It dawned on me at once why our religion had no name. When there are a number of religions they have to be identified by different names. But when there is only one, where is the problem of identifying it?

All religions barring our own were established by single individuals. "Buddhism" means the religion founded by Gautama Buddha. Jainism was founded by the Jina called Mahavira. So has Christianity its origin in Jesus Christ. Our religion predating all these had spread all over the world. Since there was no other religion to speak about then it was not necessary to give it a name. When I recognised this fact I felt at once that there was no need to be ashamed of the fact that our religion had no name in the past. On the contrary, I felt proud about it.

If ours is primeval religion, the question arises as to who established it. All inquiries into this question have failed to yield an answer. Was it Vyasa, who composed the Brahmasutra, the founder of our religion? Or was it Krsna Paramatman who gave us the Bhagavad-Gita? But both Vyasa and Krsna state that the Vedas existed before them. If that be the case, are we to point to the rsis, the seers who gave us the Vedic mantras, as the founders of our religion? But they themselves declare: " We did not create the Vedas. " When we chant a mantra we touch our head with our hand mentioning the name of one seer or another. But the sages themselves say: "It is true that the mantras became manifest to the world through us. That is why we are mentioned as the 'mantra rsis'. But the mantras were not composed by us but revealed to us. When we sat meditating with our minds under control, the mantras were perceived by us in space. Indeed we saw them (hence the term mantra-drastas). We did not compose them. "[the seers are not "mantra-kartas". ]

All sounds originate in space. From them arose creation. According to science, the cosmos was produced from the vibrations in space. By virtue of their austerities the sages had the gift of seeing the mantras in space, the mantras that liberate men from this creation. The Vedas are apauruseya (not the work of any human author) and are the very breath of the Paramatman in his form as space. The sages saw them and made a gift of them to the world.

If we know this truth, we have reason to be proud of the fact that we do not know who founded our religion. In fact we must feel happy that we have the great good fortune to be heirs to a religion that is eternal, a religion containing the Vedas which are the very breath of the Paramatman.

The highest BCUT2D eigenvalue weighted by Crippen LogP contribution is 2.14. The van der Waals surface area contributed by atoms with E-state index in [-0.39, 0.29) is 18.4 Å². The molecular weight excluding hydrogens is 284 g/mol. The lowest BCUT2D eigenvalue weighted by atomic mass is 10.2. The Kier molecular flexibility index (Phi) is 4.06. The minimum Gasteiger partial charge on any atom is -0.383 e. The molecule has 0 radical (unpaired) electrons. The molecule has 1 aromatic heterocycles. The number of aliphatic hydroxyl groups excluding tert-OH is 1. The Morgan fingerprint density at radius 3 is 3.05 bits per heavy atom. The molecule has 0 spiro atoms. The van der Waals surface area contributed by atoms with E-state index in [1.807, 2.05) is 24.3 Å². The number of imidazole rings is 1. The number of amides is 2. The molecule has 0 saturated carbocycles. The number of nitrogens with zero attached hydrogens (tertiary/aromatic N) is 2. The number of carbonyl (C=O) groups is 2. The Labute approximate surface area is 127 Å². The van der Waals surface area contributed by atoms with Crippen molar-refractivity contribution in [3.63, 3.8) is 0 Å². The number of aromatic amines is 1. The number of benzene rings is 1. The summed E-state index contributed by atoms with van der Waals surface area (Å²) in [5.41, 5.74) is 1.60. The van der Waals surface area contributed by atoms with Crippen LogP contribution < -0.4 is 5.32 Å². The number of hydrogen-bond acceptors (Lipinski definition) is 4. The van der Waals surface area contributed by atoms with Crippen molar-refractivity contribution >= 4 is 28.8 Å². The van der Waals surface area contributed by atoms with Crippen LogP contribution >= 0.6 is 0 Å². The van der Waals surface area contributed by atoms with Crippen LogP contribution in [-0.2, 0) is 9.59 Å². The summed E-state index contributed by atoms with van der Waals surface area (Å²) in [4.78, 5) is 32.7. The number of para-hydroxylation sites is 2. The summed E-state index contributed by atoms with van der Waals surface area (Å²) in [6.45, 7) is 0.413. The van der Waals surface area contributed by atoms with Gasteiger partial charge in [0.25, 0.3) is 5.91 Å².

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Monday, May 13, 2019

India’s first ever arch dam across two hills was constructed by Sri Ramanujacharya.


Tonnur Lake in the Mandya district of Karnataka is becoming a picnic spot nowadays for many in the surrounding areas, but what people had not known is that this Lake was a product of the efforts of Sri Ramanujacharya, the doyen of Srivaishnavism and proponent of Visishtadvaita philosophy. Many had heard about him and even recognise him for his compassion for all cutting across social barriers. But his contribution to economic prosperity of the region remains unknown. A search into historical records show that he was instrumental in building a dam – an arch dam, across two hills to form what is now called Tonnur Lake.  

During his long stay in Tonnur also known as Tondanur, Ramanujacharya had observed the wasting away of the waters of two mountain streams through a gap between two hillocks. He had thought of an ingenious plan of bridging this gap to store the waters of the streams and make an alternative path to streamline the passage of water in a controlled way for the benefit of the community. He engaged the locals to construct the bund between the two hills that stands at 80 feet height and 500 feet lengthwise.



The Google map shows this bund as a small curve between two long hill ranges. (Picture below)


Ramanuja’s role in the formation of this lake and the bund, now known as Tonnur Kere is absolutely unknown even to Vaishnavite scholars and historians. The proof of his role comes from an unexpected source, the Sthala Purana of Shravana Belagola written by Jains who were bitterly opposed to Ramanuja for getting many Jains change over to Vaishnavism.[i] The Sthala Purana says that the Hoysala king Bitti Deva converted into the Vaishnava religion and under the influence of Ramanujacharya built a tank at Tonnuru (Tondanur) and named it Tirumala Sagara. Surprisingly no inscription of Vishnuvardhana or any Hoysala kings attributes this feat to Vishnuvardhana or any other king. In the absence of any reference to any king or a royal official in the making this engineering feat, the presence of this man-made structure stands as an evidence for a localised and independent effort to build this bund.

The only other evidence of Ramanuja’s role in forming this bund is found in the travelogue of Francis Buchanan published in 1807 soon after Tipu Sultan was defeated by the British.[ii]  On passing through the regions once occupied by Tipu, Buchanan had collected the information on the geography of the land and also the local legends connected with them. His records show that Tonnur Lake was known as “Yadava Nuddi” at that time and was remembered as one created by Ramanujacharya.

His account says runs as follows: Read here